Sailboats and power boats requiring deep water can travel only a short distance above Forresters Cove. Though wide, the Kennebecasis becomes very shallow, except for a narrow channel that provides access for smaller motor boats, canoes and kayaks. Nautical charts are a must here. Hundreds of years of erosion accelerated by human activities upstream along the river has carried soils downstream during high water events, depositing them at the head of the bay, where currents slow. Improved urban, forestry and agricultural land use practices along the river are being promoted by the Kennebecasis Watershed Restoration Committee, with help from the Fundy Model Forest, the New Brunswick Environmental Trust Fund, and many other conservation groups.

Red and green buoys mark the initial small channel as one continues upstream. The wider bay transitions to a lush, narrow, tree-lined river flanked by wetlands, shallow ponds and marshes. Ducks line up to dry off and preen on small beaches. The Hammond River enters from the south. Massive elm trees still persist here, often with a watchful eagle perched on a limb. Verdant green in spring, then gold as summer progresses, the grasses shelter many species of wildlife.

The winding river channel meanders through wetlands as we traverse Hampton Marsh. Pickwauket Mountain makes a serene background. At anchor here while the sun set, we’ve watched muskrats groom each other, a curious beaver inspect the boat and a great blue heron stalk fish. Ospreys and bald eagles wing their way overhead en route to feed hungry youngsters. Don’t try overnighting here in July without fly screen protection. Their voracity varies by year and month, but deer flies and mosquitoes abound!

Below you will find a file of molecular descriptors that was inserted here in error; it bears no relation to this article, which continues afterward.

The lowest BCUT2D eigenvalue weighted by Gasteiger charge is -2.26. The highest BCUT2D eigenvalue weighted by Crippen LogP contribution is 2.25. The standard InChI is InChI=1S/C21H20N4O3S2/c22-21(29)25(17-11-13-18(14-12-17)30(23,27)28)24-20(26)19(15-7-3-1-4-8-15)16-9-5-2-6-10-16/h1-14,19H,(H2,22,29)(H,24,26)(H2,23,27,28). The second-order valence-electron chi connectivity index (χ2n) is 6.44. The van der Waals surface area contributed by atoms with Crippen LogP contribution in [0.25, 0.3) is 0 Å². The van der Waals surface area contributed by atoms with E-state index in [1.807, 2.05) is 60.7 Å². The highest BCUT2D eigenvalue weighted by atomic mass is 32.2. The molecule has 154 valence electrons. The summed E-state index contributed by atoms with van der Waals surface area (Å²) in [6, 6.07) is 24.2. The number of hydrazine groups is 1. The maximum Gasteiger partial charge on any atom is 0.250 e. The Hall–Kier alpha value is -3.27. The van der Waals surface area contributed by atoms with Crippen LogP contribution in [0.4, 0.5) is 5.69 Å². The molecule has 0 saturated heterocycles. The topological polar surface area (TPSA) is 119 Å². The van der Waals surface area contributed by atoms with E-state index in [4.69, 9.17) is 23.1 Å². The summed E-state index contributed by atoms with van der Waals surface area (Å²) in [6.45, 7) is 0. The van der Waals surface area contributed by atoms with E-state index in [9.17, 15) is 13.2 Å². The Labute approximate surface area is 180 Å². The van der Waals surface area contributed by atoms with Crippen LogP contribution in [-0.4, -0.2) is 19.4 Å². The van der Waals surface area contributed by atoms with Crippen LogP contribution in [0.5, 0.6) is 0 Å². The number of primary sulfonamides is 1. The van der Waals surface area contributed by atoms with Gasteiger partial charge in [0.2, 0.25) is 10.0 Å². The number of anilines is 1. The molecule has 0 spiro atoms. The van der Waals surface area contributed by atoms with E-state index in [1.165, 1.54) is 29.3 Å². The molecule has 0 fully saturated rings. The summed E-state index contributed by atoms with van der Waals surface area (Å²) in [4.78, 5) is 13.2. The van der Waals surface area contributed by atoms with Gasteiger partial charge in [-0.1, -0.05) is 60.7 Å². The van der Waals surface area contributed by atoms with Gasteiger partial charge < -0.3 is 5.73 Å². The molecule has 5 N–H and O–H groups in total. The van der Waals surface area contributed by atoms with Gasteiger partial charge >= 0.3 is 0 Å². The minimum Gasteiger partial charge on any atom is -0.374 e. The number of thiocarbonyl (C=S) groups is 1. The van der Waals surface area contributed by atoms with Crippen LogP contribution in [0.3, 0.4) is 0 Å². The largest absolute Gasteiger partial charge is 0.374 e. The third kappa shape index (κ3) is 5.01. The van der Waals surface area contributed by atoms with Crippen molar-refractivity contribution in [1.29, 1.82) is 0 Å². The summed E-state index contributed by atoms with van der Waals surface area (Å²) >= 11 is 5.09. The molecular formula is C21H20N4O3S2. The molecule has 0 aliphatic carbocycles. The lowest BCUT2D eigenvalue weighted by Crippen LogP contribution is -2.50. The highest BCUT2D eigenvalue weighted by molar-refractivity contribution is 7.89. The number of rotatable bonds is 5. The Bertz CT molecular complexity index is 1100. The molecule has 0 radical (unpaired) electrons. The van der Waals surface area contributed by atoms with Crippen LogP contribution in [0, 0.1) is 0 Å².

The trip upstream from the open bay to Hampton is about 10 km (6.1) miles. The village has a popular public dock, boat launch and a bridge across the Kennebecasis River. Beside the dock, Rafe Hooper operates Osprey Adventures Kayak/Canoe Rentals & Tours for folks who want to explore the river. He also offers a voyageur canoe experience for history buffs!

Hampton is a great place to anchor your boat on the river, row a tender to the dock and stroll the town, loosening up sea legs. Just up the hill a short distance, the Kozy Korner Restaurant offers hearty meals. Crossing the bridge to Hampton’s north side you find Kredl’s Corner Market, a well-known indoor/outdoor plant and local produce extravaganza complete with meat shop and restaurant. We arrived on a hot day in August. It was our anniversary. My first purchase was ice cream. My second was an enormous sunflower for Alice. She’d purchased two bags of dulse for me!

Hampton is as far upstream as small craft are advised to travel on the Kennebecasis River—however, a long-time friend living at Wards Creek tells me that local folks launch canoes and kayaks seasonally as far upstream as McCully, which is located above Sussex. Many people paddle the upper portions of the river between Hampton and McCully in May. They fish for speckled trout there in June. During summer visits we’ve passed many anglers in small watercraft, trolling for striped bass on the river below Hampton. Silver and red maples and the other hardwoods lining the Kennebecasis’ shores offer outstanding colours every fall.